Winter Tour: National Parks of Utah

*This post was written in one hour for the first #NatureWritingChallenge.

The most memorable travel moments I have tend to revolve around National Parks.  Winter in Utah’s National Parks is something I will never forget.  It was March of 2010 and my best bud and I were on our last leg of a ten day trip encompassing Death Valley, Arches, (what’s now) Bears Ears, Bryce Canyon, and Zion with Las Vegas as our home base.  We had just left Arches, found our hotel in Monticello, Utah for the night, and the snow started to blanket the ground.  We woke up, another foot of snow had fallen overnight, and our original plans of going to the Grand Canyon were looking dim due to closed roads and more snow for the south rim so we opted for a more clear route to Bryce Canyon.  The route to Bryce was paved with over a foot of snow and we apparently drove through one of the most dangerous roads in Utah which is now encompassed in Bears Ears on Utah 261 called the Moki Dugway.  At the time, we had no idea what we were getting ourselves into as we didn’t really have smartphones or much information for the trip.

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It took all day to get to Bryce Canyon, but we arrived and checked in to the Bryce Canyon Lodge.  It was night, but we wanted to drive to the parts of the park that were open to do some stargazing.  The crisp snow and clear sky is something I’ll never forget.  We drove out to the parking lot at Inspiration Point and let our eyes adjust to the pure darkness of the park.  After some stargazing in one of the darkest skies in the country, we went back to the hotel to enjoy some time in the hot tub.  It was freezing, snow was blowing and drifting, but the hot tub was open and it was one of the most amazing feelings in the world.  We had a few drinks, watched the snow blow across the iced-over pool, and planned our attack for the next day.  After a good sleep, we went back to Inspiration Point and walked through the deep snow along the edge to Upper Inspiration Point.  This was our first time seeing Bryce Canyon in person and seeing the hoodoos covered in snow was magical.  When you look out and over the edge and see a vast valley of hoodoos with snowdrifts in between, you just lose yourself for a minute or two.  We got back to the rental car and drove up to Bryce Point to get another view of bright pinkish orange hoodoos poking through fresh snow.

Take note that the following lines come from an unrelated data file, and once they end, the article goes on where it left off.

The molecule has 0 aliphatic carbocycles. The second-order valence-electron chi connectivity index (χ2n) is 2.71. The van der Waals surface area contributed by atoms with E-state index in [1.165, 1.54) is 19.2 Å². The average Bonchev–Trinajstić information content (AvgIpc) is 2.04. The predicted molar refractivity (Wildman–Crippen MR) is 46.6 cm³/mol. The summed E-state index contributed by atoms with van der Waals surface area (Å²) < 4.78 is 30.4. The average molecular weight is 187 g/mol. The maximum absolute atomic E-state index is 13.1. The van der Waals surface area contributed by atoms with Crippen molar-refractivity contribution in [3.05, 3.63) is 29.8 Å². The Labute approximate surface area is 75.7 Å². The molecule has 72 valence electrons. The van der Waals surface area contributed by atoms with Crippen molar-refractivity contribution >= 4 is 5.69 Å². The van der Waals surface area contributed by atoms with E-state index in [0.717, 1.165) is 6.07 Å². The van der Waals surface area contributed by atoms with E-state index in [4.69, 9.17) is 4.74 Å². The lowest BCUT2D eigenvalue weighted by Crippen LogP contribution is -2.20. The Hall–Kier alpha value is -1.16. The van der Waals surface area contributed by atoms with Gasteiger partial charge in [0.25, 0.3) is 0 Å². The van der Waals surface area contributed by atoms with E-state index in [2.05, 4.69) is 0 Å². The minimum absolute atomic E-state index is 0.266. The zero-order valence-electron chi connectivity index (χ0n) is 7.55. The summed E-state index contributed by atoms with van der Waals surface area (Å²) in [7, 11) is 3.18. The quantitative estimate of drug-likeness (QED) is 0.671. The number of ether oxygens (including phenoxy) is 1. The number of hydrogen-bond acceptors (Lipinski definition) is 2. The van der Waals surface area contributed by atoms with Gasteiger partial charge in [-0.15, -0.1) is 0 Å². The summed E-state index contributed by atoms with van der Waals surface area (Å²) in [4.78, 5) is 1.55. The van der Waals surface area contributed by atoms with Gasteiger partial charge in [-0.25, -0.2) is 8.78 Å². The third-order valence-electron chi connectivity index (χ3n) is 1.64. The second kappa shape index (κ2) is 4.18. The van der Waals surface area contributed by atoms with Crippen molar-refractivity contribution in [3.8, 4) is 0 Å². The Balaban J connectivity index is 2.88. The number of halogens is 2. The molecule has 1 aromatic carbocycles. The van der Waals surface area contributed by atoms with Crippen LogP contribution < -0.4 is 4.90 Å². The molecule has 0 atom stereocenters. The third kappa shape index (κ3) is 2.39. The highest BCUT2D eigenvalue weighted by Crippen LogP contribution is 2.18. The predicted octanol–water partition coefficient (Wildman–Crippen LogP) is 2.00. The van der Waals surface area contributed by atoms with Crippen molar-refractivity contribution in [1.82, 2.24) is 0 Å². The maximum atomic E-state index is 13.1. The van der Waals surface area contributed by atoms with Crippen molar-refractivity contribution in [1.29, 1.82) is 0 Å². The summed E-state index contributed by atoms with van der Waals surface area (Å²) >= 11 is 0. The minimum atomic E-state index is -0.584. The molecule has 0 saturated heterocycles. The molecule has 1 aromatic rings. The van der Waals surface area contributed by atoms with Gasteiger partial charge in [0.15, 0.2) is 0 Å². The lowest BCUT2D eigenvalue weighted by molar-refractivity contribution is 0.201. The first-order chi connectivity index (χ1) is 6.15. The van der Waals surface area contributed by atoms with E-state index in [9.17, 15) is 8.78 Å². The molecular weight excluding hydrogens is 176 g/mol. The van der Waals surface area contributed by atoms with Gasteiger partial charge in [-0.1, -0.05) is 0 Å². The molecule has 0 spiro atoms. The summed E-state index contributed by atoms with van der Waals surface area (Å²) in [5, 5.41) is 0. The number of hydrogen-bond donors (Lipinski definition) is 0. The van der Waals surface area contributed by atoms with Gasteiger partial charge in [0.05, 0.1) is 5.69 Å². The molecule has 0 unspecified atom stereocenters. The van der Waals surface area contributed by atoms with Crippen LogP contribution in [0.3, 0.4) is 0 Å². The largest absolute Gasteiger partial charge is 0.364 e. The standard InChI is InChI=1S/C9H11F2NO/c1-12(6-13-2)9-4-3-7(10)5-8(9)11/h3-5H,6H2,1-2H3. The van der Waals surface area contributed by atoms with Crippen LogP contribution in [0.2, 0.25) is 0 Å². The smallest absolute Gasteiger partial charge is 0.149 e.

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We didn’t spend a lot of time at Bryce Canyon, but it was one of the most memorable trips of my life to a National Park.  We had been to Death Valley and Arches earlier in the week and experienced new views and hikes at each of them, but nothing like snow covered hoodoos.  Our next stop was Zion which also had fresh snow and the hike there on the Emerald Pools Trail was nothing less than beautiful.  We hiked to Emerald Pools and the Upper Emerald Pool.  The waterfalls were unlike anything we’d seen, and the Upper Emerald Pool had fresh snow to add to the scenic beauty.  I had been camping on BLM land in the winter the year prior, and been to various national forest land in the winter but nothing compared to the beauty of Utah’s National parks with a blanket of snow.

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Author: Mike.

33 - Texas - adventure seeking thirty-something always looking for an excuse to get out of the city.

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